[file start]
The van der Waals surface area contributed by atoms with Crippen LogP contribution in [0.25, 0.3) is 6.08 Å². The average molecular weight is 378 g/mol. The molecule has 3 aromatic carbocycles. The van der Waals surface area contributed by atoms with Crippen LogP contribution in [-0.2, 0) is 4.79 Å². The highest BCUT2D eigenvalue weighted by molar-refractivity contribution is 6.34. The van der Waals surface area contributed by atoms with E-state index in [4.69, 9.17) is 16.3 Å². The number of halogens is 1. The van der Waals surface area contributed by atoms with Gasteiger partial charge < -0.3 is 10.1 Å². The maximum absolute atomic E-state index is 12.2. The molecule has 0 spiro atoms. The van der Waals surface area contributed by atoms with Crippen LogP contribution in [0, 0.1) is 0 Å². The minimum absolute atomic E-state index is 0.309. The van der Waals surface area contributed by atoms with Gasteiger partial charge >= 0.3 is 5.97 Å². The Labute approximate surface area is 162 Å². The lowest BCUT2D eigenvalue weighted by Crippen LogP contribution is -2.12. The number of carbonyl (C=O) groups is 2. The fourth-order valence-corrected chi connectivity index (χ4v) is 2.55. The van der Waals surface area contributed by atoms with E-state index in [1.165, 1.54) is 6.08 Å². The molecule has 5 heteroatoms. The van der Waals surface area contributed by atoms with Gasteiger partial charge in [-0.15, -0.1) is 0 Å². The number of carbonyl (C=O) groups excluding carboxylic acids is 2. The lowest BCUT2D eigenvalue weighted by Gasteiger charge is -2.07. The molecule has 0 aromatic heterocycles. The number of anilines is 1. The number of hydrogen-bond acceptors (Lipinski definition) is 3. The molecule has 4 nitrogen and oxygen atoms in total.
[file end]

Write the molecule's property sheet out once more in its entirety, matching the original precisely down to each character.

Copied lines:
The van der Waals surface area contributed by atoms with Crippen LogP contribution in [0.25, 0.3) is 6.08 Å². The average molecular weight is 378 g/mol. The molecule has 3 aromatic carbocycles. The van der Waals surface area contributed by atoms with Crippen LogP contribution in [-0.2, 0) is 4.79 Å². The highest BCUT2D eigenvalue weighted by molar-refractivity contribution is 6.34. The van der Waals surface area contributed by atoms with E-state index in [4.69, 9.17) is 16.3 Å². The number of halogens is 1. The van der Waals surface area contributed by atoms with Gasteiger partial charge < -0.3 is 10.1 Å². The maximum absolute atomic E-state index is 12.2. The molecule has 0 spiro atoms. The van der Waals surface area contributed by atoms with Crippen LogP contribution in [0, 0.1) is 0 Å². The minimum absolute atomic E-state index is 0.309. The van der Waals surface area contributed by atoms with Gasteiger partial charge >= 0.3 is 5.97 Å². The Labute approximate surface area is 162 Å². The lowest BCUT2D eigenvalue weighted by Crippen LogP contribution is -2.12. The number of carbonyl (C=O) groups is 2. The fourth-order valence-corrected chi connectivity index (χ4v) is 2.55. The van der Waals surface area contributed by atoms with E-state index in [1.165, 1.54) is 6.08 Å². The molecule has 5 heteroatoms. The van der Waals surface area contributed by atoms with Gasteiger partial charge in [-0.15, -0.1) is 0 Å². The number of carbonyl (C=O) groups excluding carboxylic acids is 2. The lowest BCUT2D eigenvalue weighted by Gasteiger charge is -2.07. The molecule has 0 aromatic heterocycles. The number of anilines is 1. The number of hydrogen-bond acceptors (Lipinski definition) is 3. The molecule has 4 nitrogen and oxygen atoms in total.